Dancing Around Seattle

A look into the studios of some of Garfield’s dancers

Photography by Angela Sterling

Photography by Angela Sterling

Garfield High is home to many dancers who spend their free time perfecting their technique and artistry. Here are profiles of five studios around Seattle.

Spectrum Dance Theater

Located on the shores of Lake Washington on Madrona Beach, Spectrum Dance Theater has been operating since 1982 as a studio dedicated to making dance
accessible to all communities. Under the
current artistic director Donald Byrd, the
Spectrum company has explored political
and social issues with performances like
Shot and The Theater of Needless Talents.
Senior MiReya Rodriguez is a full-time
Running Start student from Garfield, and
dedicates the majority of her time to the
Academy, a pre-professional program

at Spectrum. She said Spectrum’s stu-
dents and staff have played a big role in

her growth as a dancer. “I feel as if you’re
not really looking at the time, or wanting

to get out of class. It’s always just a real-
ly positive space, you just wanna stay in

class….[and] learn more.”
Northwest Tap Conection
Northwest Tap Connection is located in

Rainier Beach and teaches dancers Afri-
can, jazz, modern, ballet and swing with

a strong emphasis on tap. The studio is

dedicated to social justice and empow-
ering their students to create change. In

2016, NWTC collaborated with local

choreographer Shakiah Danielson to per-
form Hell You Talmbout, a pro-
test piece responding to the

murder of Black lives
by police officers.
Lakelle Bridges is
a junior at Garfield
and has danced at NWTC
for eight years. “I started out
– really shy and not too good at
dancing. – I feel like I got better
because of the teachers. They’re
really good dancers, first of all,
and they also encourage you
to be better and push you to
be your very best. The peers
around me do the same thing. I [have]
learned a lot from them.”
Pacific Northwest Ballet
Pacific Northwest Ballet is perhaps the
most recognizable name in Seattle’s dance
community. Since 1974, PNB School has
trained over a thousand students every
year in classical George Balanchine ballet

technique. Lucy Carlin is a Garfield se-
nior who has been dancing for ten years

at PNBS. She is there for six days a week
while balancing schoolwork and college

applications, as well as preparing audi-
tions for dance schools. “The training is

definitely really rigorous and the class
schedules are pretty intense…
PNBS is for people who are
dedicated to improving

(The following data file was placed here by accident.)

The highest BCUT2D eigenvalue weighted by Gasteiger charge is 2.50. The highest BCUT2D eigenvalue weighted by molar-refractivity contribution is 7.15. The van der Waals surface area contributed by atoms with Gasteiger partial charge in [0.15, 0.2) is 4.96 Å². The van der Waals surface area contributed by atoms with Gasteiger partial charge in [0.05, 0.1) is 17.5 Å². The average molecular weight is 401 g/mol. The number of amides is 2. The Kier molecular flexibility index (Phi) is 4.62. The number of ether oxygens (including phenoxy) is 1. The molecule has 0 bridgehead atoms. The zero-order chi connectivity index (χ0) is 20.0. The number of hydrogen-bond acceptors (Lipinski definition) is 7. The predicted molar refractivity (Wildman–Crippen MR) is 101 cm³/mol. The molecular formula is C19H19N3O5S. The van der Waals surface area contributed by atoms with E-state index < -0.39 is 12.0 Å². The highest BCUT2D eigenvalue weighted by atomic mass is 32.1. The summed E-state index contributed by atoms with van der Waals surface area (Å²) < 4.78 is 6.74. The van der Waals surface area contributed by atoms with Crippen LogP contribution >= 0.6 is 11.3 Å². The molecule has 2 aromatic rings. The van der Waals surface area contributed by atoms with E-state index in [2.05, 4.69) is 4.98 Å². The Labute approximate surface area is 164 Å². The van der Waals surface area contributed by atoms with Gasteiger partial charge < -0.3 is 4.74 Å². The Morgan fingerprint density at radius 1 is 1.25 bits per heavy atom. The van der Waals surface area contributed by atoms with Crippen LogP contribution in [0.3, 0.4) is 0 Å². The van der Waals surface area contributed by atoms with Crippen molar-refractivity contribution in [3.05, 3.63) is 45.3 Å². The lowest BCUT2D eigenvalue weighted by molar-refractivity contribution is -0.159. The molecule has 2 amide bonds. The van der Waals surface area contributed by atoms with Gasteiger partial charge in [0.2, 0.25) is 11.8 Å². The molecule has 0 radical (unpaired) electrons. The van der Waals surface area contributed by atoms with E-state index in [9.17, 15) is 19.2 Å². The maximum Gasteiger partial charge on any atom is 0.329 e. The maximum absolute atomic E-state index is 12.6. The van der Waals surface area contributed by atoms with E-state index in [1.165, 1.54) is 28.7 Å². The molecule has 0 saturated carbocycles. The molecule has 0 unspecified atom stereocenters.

their ballet technique and
artistry,” she said. “All my

classmates are super sup-
portive and we definitely

get really close, so it is
not as competitive as
I would think a lot of
other big ballet schools are.”
Dance Fremont
From its home across Lake
Union, Dance Fremont has
provided ballet and modern
education for 25 years to Seattle’s next
generation of dancers. The studio is
committed to offering quality training to

anyone who needs it, through scholar-
ship programs and community outreach.

“They make everything very accessible to
everyone. With the pandemic they allow
people to just call in through Zoom to

participate in class,” junior Kohana Whit-
ney, who joined Dance Fremont in early

September said.“There [is] a family type
of feeling. Even though I’ve only been
there for a couple weeks, I feel like I’m
pretty good friends with everyone there.”
Emerald Ballet Theater
Across the water in Bellevue is Emerald
Ballet Theater, founded in 2007 by former
Bolshoi Ballet company dancer Viktoria
Titova. The curriculum centers around

Vaganova ballet technique, the other ma-
jor ballet style besides Balanchine. Danc-
ers at Emerald Ballet Theater compete in

a variety of dance competitions including
YAGP (Youth American Grand Prix), the
largest ballet competition in the world.
“You’ve got to love ballet if you want to
go there, and you have got to be prepared
to put in a lot of hours and a lot of work,”
Garfield senior Helena Salathe said. She

has been dancing for 13 years and recent-
ly moved to EBT after her studio at Cor-
nish College closed during the pandemic.

Salathe expressed excitement about im-
proving this year, “I feel like I’m challeng-
ing myself.”

Photo by Angela Sterling